The last section on Afghanistan is the most problematic. It is not problematic because McChrystal does not provide the reader with good detail it is problematic because the picture he paints is of a fight or fights we should not be in and in which we cannot possibly prevail. I'm not sure that was his intention, but that is what happens if you read the book carefully. The real problems start when he talks President Karzai into visiting areas in the outlands of Afghanistan. It starts in Marjah when Karzai is faced with blunt questions about Karzai appointed governor Sher Mohammed Akhundzaha and his hit man Abdul Rahman Jan who was clearly more hated than the Taliban. "We do not like the Taliban, but Abdul Rahman Jan and his police gangs are intolerable. They steal from us and rape our children." Karzai, deftly handles the situation, but nothing gets changed. Similar discussions occur in Kandahar. Again nothing changes. McChrystal is fond of referring to the "Afghan state" but his descriptions of Afghanistan outside of Kabul do not indicate anything like a state.

Finally, just before then end, McChrystal goes out on patrol in response to an email he gets from a SSGT Arroyo. Well, he doesn't just go out, he goes out the day after he gets the email. "After a short brief we went on a combat patrol. Departing on foot for several hours, sweeping the area until we reached a small Afghan village, then returned. As we moved, I listened to the young leader's thoughts and got to know members of his squad, in particular one of his team leaders, Mike Ingram ...." Okay, `m not denying that McChrystal did this, but assuming it is true he is the only four star in human history that would have done this. Again, I'm not saying he didn't, but this is an incredibly self-serving story.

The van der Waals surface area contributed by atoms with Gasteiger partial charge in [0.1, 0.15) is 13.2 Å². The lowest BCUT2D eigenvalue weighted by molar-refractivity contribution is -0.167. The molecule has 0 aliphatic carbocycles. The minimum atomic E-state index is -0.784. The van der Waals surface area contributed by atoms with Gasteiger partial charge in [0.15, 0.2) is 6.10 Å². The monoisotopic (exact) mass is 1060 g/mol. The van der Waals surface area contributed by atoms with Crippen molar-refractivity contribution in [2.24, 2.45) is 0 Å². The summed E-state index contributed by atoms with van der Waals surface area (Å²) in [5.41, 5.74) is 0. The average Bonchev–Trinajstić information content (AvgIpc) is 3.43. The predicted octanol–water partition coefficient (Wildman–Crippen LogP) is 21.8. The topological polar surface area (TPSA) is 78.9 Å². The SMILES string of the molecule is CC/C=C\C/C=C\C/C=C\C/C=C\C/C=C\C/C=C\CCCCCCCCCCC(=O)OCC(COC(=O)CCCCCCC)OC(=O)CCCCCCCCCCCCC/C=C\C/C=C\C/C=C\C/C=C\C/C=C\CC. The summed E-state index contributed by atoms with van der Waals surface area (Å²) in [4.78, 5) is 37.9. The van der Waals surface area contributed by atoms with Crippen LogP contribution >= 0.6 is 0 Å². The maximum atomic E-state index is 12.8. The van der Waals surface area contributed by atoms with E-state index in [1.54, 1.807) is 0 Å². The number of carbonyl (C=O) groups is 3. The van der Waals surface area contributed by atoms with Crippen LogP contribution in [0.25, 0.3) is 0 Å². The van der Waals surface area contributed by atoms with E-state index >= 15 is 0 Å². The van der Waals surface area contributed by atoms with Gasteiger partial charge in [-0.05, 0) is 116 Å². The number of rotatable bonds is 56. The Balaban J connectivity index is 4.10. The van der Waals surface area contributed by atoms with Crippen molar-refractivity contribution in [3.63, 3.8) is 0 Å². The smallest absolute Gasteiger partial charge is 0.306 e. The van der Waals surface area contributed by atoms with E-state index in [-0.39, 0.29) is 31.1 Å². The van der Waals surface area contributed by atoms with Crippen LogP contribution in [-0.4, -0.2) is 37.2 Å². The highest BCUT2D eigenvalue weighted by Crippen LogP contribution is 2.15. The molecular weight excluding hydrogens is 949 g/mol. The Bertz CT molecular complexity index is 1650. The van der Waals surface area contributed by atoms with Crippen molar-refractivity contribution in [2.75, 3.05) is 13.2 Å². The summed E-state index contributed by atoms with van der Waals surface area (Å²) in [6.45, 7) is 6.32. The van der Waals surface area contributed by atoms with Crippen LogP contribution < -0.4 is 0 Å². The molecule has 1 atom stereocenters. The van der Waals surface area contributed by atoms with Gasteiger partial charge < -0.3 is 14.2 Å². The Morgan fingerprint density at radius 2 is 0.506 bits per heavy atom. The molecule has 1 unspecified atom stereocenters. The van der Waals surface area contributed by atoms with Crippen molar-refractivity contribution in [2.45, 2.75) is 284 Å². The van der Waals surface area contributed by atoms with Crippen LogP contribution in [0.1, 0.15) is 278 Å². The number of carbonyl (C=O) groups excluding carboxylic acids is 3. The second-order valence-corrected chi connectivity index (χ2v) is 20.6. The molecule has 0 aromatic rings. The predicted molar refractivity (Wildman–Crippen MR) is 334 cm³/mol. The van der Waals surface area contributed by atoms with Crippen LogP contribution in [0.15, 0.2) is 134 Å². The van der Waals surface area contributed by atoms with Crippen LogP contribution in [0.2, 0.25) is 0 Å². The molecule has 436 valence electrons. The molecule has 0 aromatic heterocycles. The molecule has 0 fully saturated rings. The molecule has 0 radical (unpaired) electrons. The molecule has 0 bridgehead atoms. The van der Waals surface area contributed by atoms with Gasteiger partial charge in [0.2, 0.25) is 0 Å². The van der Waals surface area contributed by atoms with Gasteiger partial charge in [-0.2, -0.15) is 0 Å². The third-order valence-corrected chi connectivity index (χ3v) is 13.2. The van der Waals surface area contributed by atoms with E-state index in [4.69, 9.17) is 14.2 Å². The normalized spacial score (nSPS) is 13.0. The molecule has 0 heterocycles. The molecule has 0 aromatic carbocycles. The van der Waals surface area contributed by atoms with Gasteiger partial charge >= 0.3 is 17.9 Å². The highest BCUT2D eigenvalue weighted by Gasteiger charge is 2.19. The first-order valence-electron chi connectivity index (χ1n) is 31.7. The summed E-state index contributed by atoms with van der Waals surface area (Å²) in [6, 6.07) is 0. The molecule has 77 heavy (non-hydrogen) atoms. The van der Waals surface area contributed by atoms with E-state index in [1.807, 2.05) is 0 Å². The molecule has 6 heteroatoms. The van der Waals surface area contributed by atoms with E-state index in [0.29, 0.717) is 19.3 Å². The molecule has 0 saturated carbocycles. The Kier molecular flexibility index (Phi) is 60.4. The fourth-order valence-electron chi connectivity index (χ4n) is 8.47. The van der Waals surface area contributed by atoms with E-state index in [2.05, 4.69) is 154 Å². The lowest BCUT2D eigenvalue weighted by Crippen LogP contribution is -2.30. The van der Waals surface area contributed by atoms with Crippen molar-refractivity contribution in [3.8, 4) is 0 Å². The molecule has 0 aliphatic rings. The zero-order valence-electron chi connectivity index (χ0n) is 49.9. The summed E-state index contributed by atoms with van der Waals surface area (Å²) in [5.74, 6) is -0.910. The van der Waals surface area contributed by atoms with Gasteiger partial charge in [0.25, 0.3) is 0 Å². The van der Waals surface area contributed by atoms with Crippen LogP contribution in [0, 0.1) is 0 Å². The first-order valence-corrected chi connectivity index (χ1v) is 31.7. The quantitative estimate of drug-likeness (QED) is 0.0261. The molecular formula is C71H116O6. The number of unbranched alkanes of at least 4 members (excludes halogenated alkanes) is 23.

So, who is Stan McChrystal, a super warrior who never misses a day running, who sleeps only four hours and quotes Hobbes and Bernard Fall? (Did I mention he also picked Stanley Karnow's brain?) A man who reads emails from a hundred thousand or so soldiers? And, oh yeah, he took personal charge of showing Karzai how to be a Commander in Chief.

Okay, here is my problem in a nutshell. I believe Stan McChrystal is super human or an extraordinary human in many respects. But, after I read this I went back and reread the Rolling Stone article "Runaway General." But, the Rolling Stone article still rings true and despite McChrystal's carefully `crafted' recounting of his time in Afghanistan I still think the Rolling Stone piece has a ring of truth. I spent 27 years in the AF, my son got back from Afghanistan about two months ago. In the end I think my son's response to my query "How was it?" when he said "Think 1950s mafia in the States, Dad" is not that different from McChrystal's assessment.

Now, will the real Stan McChrystal stand up and can he answer one question. "Is there any reason that we should be or should have been in Afghanistan at all?" Okay, that wasn't what he was sent there to answer, but his book convinces me that it has been a terrible waste.